ZELENY: I think it is a big introduction point. I have been watching Mayor Buttigieg. He has been traveling around to those early states a lot, giving a lot of interviews. He is talking about his age as a virtue, as an asset. He is 37 years old, the youngest person in the race. He says it is a moment for generational change. He believes older voters will also be drawn to that, parents and grandparents of younger voters. But we'll see about that.

But last night, here in Austin, I think the most significant thing he did was show that, yes, he can stand up to the president, at least rhetorically, and the vice president.

He also is able to point out his military service. That is a string we are seeing in several of these younger candidates. He served in Afghanistan. We are seeing that from several of these 30-something, 40-something candidates. Tulsi Gabbard also on the stage here last evening.

I think that he introduced himself and it starts there. He is going to have to do a lot more of that to break into these early state polls. Last night, I think, without a doubt, he showed that he should be on the stage.

BOLDUAN: Ron, also interesting messages in this polling when it comes to the president. You have overwhelming support among Republicans in Iowa. Still, 40 percent say they would like to see a primary. BROWNSTEIN: Yes. Look, 47 percent of Iowa Republicans with a college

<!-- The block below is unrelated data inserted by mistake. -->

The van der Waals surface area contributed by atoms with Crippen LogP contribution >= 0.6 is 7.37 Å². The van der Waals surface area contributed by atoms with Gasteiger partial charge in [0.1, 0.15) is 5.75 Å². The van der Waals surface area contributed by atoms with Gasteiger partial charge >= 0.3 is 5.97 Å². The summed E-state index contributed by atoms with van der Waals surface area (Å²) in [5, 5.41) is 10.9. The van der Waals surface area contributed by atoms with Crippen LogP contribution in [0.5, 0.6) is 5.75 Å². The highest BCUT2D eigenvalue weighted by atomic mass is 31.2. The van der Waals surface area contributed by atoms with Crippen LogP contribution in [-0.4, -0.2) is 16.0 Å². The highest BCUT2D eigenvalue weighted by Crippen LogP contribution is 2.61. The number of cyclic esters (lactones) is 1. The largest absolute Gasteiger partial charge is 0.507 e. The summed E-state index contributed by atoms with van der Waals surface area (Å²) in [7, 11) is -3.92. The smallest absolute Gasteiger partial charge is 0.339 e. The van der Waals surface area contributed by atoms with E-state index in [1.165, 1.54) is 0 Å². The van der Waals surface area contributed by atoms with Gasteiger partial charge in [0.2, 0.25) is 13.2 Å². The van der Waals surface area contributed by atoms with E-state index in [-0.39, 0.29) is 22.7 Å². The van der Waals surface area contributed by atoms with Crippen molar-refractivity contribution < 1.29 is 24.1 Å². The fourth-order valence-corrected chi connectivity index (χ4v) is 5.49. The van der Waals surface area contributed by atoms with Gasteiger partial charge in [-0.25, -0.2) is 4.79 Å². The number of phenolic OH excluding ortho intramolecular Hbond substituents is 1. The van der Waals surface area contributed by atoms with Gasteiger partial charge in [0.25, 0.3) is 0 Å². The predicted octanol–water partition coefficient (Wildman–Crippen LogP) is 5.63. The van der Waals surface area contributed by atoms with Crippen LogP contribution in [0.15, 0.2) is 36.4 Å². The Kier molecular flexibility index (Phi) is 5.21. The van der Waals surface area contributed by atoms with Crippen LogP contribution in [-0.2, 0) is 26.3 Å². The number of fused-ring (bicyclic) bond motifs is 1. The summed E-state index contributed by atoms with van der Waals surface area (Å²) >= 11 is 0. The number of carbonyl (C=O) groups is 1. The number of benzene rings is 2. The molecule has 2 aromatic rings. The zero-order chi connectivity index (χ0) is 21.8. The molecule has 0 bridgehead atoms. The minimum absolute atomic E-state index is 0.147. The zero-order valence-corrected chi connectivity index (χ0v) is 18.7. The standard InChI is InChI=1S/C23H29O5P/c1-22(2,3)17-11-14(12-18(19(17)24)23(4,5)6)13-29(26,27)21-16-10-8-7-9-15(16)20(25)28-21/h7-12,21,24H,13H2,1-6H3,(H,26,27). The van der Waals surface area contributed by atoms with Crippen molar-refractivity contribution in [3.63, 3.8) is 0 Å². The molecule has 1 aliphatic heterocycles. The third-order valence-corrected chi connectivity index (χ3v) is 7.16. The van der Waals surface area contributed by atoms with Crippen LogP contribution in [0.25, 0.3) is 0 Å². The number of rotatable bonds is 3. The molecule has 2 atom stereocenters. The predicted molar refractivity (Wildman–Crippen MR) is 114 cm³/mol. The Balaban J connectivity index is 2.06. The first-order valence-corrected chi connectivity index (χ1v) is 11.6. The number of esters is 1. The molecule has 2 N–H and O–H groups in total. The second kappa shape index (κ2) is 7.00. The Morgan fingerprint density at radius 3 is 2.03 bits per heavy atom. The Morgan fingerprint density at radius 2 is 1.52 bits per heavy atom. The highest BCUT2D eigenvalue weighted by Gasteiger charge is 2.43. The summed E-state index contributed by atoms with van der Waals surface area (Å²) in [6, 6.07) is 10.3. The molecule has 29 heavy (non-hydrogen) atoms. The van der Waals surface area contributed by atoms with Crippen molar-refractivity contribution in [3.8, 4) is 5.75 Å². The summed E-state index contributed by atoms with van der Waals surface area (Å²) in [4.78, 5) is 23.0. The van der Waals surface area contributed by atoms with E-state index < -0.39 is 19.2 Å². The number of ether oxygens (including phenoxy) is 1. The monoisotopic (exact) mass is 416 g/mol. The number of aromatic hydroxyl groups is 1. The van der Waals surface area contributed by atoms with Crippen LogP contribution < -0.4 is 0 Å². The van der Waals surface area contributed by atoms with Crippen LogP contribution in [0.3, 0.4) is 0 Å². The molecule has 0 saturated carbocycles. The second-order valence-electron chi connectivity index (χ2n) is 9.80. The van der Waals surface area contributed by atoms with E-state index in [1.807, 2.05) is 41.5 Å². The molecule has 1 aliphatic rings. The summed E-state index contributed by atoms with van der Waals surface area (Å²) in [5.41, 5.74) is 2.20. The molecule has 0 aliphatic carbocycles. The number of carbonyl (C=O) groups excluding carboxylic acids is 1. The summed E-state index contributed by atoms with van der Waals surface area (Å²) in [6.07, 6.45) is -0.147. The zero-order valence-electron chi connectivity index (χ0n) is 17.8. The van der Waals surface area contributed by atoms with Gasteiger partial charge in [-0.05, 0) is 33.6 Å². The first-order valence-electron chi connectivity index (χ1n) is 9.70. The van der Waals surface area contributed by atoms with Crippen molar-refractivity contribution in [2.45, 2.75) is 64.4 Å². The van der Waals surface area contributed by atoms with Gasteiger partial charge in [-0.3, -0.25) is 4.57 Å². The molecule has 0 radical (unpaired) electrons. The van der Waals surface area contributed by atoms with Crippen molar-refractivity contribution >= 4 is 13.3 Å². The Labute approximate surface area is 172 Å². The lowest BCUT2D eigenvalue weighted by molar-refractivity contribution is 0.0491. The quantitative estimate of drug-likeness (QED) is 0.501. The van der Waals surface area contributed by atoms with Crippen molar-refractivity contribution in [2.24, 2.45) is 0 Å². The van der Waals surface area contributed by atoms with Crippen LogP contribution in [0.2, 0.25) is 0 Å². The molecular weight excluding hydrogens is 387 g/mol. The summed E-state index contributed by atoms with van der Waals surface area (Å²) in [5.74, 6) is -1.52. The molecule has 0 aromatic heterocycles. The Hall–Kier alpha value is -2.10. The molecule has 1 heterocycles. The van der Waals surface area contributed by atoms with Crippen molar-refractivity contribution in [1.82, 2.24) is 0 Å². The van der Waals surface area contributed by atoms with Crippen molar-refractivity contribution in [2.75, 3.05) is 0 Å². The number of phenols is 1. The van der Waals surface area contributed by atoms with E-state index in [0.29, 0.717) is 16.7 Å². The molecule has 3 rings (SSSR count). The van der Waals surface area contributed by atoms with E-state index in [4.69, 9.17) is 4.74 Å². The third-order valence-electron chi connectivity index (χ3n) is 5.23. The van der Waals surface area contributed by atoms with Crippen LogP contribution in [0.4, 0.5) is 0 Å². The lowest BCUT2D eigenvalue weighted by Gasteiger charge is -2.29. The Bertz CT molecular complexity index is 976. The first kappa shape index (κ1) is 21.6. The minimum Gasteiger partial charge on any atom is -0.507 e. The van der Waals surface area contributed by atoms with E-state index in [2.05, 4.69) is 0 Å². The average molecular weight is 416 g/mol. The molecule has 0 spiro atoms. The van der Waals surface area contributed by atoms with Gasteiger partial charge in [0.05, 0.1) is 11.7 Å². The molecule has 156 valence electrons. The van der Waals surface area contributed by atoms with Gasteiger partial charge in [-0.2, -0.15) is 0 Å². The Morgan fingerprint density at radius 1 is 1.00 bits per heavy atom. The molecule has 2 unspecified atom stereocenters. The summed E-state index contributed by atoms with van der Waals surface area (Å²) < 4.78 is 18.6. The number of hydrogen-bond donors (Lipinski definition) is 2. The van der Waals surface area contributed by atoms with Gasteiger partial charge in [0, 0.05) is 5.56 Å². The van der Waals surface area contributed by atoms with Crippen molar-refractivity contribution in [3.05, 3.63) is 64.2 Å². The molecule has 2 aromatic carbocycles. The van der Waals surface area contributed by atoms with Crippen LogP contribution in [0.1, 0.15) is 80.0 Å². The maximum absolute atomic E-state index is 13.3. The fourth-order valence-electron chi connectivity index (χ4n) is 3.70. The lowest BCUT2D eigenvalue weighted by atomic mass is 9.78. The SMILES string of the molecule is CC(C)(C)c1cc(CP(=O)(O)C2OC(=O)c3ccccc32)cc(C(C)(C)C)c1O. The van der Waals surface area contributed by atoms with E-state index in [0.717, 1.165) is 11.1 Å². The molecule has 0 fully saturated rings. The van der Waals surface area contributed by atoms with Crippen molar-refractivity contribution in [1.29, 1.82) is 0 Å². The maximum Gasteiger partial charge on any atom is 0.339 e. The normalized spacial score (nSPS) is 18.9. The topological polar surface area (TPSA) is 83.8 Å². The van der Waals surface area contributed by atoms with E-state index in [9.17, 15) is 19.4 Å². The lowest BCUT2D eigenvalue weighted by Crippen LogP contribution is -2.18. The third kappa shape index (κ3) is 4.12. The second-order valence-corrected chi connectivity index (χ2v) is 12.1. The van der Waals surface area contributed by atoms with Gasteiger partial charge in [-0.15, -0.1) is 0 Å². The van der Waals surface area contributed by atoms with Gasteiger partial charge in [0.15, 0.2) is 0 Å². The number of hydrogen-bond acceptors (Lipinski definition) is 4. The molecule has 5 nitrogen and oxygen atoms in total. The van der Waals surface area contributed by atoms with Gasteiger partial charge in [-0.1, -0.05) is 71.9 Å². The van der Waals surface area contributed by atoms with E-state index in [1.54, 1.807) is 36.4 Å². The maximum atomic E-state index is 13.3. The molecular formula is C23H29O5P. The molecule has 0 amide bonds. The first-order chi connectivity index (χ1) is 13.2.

degree or more said they would like to see a challenger. And that is comparable to what we saw in the most recent University of New Hampshire poll where less than half of New Hampshire Republicans with a college degree said they were certain to vote for Donald Trump. There's an audience. It's tough to cobble together the numbers, given how strong Trump is with the blue-collar side, to imagine a challenger beating him. Could a challenger show the party that there's a genuine white-collar problem, reinforcing the message of the 2018 congressional election from Republicans in suburban districts around the country? You would have to say from these early polls that kind of opening is there.